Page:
Satellite Backhaul Growth Fuels African M&A
Based in London, Gateway has operations in Belgium and South Africa and provides international voice and data connections to businesses and carriers in Africa, as well as providing interconnection among African mobile operators.
Satellite maintains an important position in the African market, as a lack of fixed-line infrastructure and limited submarine cable connectivity mean much of the continent relies on satellite for communications. Mobile operators across Africa use satellite to connect to other networks and route international calls, so the rapid rise in subscriber growth is also a boon to satellite providers.
Gateway says it has increased its satellite bandwith capacity by 84 percent in the last year and now holds around a 16 percent share of Africa's cellular backhaul market. (See Gateway Ups Satellite Capacity.)
GS Telecom, which operates in 27 African nations, counts pan-African biggies MTN Group Ltd. , Millicom International Cellular SA (Nasdaq: MICC) , and Celtel International B.V. among its customers, along with major multinational companies like Shell, ExxonMobil, and Coca-Cola. Gateway's footprint extends from 30 to 37 countries with the acquisition, consolidating its position as one of the largest service providers in sub-Saharan Africa.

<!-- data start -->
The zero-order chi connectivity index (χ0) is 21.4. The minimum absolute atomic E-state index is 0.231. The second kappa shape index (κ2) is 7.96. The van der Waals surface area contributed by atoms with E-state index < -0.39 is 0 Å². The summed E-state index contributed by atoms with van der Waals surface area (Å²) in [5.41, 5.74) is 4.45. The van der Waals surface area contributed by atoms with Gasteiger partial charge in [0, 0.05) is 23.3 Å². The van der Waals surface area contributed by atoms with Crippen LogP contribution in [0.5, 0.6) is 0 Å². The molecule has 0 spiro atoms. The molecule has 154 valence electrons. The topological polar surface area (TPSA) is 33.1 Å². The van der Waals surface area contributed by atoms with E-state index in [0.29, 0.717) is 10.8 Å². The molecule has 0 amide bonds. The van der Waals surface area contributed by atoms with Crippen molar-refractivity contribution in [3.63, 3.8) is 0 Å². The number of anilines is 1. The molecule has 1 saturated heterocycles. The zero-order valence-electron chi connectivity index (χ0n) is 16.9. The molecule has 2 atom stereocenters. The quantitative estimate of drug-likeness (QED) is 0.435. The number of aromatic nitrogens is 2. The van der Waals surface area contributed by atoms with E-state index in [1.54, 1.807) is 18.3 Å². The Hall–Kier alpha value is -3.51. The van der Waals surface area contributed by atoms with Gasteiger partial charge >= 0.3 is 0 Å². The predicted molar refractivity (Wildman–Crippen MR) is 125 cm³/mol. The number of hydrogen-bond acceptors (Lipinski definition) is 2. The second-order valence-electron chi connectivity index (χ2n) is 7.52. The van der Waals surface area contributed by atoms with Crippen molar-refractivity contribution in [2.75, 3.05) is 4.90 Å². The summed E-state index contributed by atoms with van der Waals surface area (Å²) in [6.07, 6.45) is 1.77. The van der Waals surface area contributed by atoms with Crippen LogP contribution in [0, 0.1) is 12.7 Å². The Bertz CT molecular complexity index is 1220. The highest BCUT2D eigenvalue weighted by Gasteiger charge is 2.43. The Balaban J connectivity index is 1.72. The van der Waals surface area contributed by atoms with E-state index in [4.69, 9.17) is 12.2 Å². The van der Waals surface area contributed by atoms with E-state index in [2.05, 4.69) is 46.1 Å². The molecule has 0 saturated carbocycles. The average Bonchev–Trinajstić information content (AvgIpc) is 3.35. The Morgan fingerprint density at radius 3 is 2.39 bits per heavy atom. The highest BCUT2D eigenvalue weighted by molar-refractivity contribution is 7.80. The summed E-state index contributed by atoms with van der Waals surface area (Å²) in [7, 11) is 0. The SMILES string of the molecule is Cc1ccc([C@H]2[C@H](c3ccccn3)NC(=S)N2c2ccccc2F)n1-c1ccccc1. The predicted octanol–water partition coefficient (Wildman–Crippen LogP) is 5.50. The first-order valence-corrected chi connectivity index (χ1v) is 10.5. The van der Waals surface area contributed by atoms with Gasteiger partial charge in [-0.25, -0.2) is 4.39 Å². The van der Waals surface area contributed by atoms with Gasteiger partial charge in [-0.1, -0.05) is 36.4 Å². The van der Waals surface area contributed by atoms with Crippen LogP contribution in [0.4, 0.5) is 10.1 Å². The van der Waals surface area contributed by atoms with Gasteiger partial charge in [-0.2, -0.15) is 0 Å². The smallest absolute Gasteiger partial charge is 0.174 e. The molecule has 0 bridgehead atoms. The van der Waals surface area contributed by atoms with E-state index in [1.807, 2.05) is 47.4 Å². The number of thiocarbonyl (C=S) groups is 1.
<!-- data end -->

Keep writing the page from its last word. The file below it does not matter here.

GS Telecom provides design, implementation, and management along with its network services, and Gateway says the deal will give it greater access to local infrastructure and support -- particularly in the rapidly growing Nigerian market where GS has a large presence.
Nigeria was one of the top 10 mobile growth markets in the world last year and is set to overtake South Africa as the continent's largest mobile market by the end of 2007. The West African nation has already become MTN's largest subscriber base, according to its first-quarter figures.
Analyst firm Informa Telecoms & Media notes that West Africa saw a 58 percent increase in mobile subscribers last year, compared with a 39 percent increase for the continent as a whole, and expects the sub-Saharan region to maintain a higher growth rate over the next five years.
— Nicole Willing, Reporter, Light Reading